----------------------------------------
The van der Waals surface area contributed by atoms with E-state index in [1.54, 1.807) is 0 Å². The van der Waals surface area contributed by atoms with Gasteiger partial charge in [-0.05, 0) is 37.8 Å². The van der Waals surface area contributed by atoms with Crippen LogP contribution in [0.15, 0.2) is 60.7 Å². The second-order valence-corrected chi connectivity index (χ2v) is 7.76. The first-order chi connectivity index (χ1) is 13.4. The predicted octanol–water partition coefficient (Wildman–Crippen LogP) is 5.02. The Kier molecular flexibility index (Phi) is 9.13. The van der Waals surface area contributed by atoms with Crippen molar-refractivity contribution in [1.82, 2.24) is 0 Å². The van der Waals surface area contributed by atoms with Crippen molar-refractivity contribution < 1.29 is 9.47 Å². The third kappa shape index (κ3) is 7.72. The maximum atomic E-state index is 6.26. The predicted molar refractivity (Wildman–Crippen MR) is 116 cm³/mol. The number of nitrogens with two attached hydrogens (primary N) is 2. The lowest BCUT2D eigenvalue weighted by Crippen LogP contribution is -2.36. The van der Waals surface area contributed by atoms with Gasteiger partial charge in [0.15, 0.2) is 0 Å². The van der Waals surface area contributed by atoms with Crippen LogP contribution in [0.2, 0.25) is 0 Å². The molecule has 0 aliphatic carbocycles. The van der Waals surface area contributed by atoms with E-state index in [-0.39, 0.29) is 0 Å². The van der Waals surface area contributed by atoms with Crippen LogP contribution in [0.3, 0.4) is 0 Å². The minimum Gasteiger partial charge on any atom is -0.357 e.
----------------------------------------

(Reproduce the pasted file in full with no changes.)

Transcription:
The van der Waals surface area contributed by atoms with E-state index in [1.54, 1.807) is 0 Å². The van der Waals surface area contributed by atoms with Gasteiger partial charge in [-0.05, 0) is 37.8 Å². The van der Waals surface area contributed by atoms with Crippen LogP contribution in [0.15, 0.2) is 60.7 Å². The second-order valence-corrected chi connectivity index (χ2v) is 7.76. The first-order chi connectivity index (χ1) is 13.4. The predicted octanol–water partition coefficient (Wildman–Crippen LogP) is 5.02. The Kier molecular flexibility index (Phi) is 9.13. The van der Waals surface area contributed by atoms with Crippen molar-refractivity contribution in [1.82, 2.24) is 0 Å². The van der Waals surface area contributed by atoms with Crippen molar-refractivity contribution < 1.29 is 9.47 Å². The third kappa shape index (κ3) is 7.72. The maximum atomic E-state index is 6.26. The predicted molar refractivity (Wildman–Crippen MR) is 116 cm³/mol. The number of nitrogens with two attached hydrogens (primary N) is 2. The lowest BCUT2D eigenvalue weighted by Crippen LogP contribution is -2.36. The van der Waals surface area contributed by atoms with Gasteiger partial charge in [0.15, 0.2) is 0 Å². The van der Waals surface area contributed by atoms with Crippen LogP contribution in [0.2, 0.25) is 0 Å². The molecule has 0 aliphatic carbocycles. The van der Waals surface area contributed by atoms with E-state index in [-0.39, 0.29) is 0 Å². The van der Waals surface area contributed by atoms with Crippen LogP contribution in [0.3, 0.4) is 0 Å². The minimum Gasteiger partial charge on any atom is -0.357 e.